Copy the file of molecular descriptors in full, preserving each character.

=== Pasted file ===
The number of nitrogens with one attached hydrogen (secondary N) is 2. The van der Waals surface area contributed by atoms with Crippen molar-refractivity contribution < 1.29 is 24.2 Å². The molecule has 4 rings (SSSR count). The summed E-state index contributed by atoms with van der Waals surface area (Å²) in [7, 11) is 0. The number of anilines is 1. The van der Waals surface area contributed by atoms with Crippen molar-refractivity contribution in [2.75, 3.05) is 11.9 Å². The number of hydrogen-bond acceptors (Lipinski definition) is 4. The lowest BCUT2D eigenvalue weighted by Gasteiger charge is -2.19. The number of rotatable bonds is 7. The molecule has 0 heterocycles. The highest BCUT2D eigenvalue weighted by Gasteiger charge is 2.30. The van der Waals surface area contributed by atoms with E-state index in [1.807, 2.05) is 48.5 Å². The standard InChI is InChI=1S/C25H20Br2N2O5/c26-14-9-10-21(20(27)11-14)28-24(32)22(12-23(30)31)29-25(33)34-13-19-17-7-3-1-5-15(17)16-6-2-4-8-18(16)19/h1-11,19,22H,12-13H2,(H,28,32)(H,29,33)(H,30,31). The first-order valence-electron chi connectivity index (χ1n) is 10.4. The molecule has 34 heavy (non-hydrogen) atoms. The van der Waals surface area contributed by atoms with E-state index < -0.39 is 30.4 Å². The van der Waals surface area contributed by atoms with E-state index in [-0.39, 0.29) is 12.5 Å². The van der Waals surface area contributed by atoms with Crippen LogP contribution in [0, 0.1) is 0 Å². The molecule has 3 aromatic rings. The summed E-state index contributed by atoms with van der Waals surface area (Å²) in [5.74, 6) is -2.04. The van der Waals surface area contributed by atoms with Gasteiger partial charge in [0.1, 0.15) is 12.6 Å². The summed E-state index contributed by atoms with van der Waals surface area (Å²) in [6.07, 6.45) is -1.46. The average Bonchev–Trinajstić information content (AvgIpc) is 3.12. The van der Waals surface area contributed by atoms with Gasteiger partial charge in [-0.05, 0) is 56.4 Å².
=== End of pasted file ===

The number of nitrogens with one attached hydrogen (secondary N) is 2. The van der Waals surface area contributed by atoms with Crippen molar-refractivity contribution < 1.29 is 24.2 Å². The molecule has 4 rings (SSSR count). The summed E-state index contributed by atoms with van der Waals surface area (Å²) in [7, 11) is 0. The number of anilines is 1. The van der Waals surface area contributed by atoms with Crippen molar-refractivity contribution in [2.75, 3.05) is 11.9 Å². The number of hydrogen-bond acceptors (Lipinski definition) is 4. The lowest BCUT2D eigenvalue weighted by Gasteiger charge is -2.19. The number of rotatable bonds is 7. The molecule has 0 heterocycles. The highest BCUT2D eigenvalue weighted by Gasteiger charge is 2.30. The van der Waals surface area contributed by atoms with E-state index in [1.807, 2.05) is 48.5 Å². The standard InChI is InChI=1S/C25H20Br2N2O5/c26-14-9-10-21(20(27)11-14)28-24(32)22(12-23(30)31)29-25(33)34-13-19-17-7-3-1-5-15(17)16-6-2-4-8-18(16)19/h1-11,19,22H,12-13H2,(H,28,32)(H,29,33)(H,30,31). The first-order valence-electron chi connectivity index (χ1n) is 10.4. The molecule has 34 heavy (non-hydrogen) atoms. The van der Waals surface area contributed by atoms with E-state index < -0.39 is 30.4 Å². The van der Waals surface area contributed by atoms with E-state index in [-0.39, 0.29) is 12.5 Å². The van der Waals surface area contributed by atoms with Crippen LogP contribution in [0, 0.1) is 0 Å². The molecule has 3 aromatic rings. The summed E-state index contributed by atoms with van der Waals surface area (Å²) in [5.74, 6) is -2.04. The van der Waals surface area contributed by atoms with Gasteiger partial charge in [0.1, 0.15) is 12.6 Å². The summed E-state index contributed by atoms with van der Waals surface area (Å²) in [6.07, 6.45) is -1.46. The average Bonchev–Trinajstić information content (AvgIpc) is 3.12. The van der Waals surface area contributed by atoms with Gasteiger partial charge in [-0.05, 0) is 56.4 Å².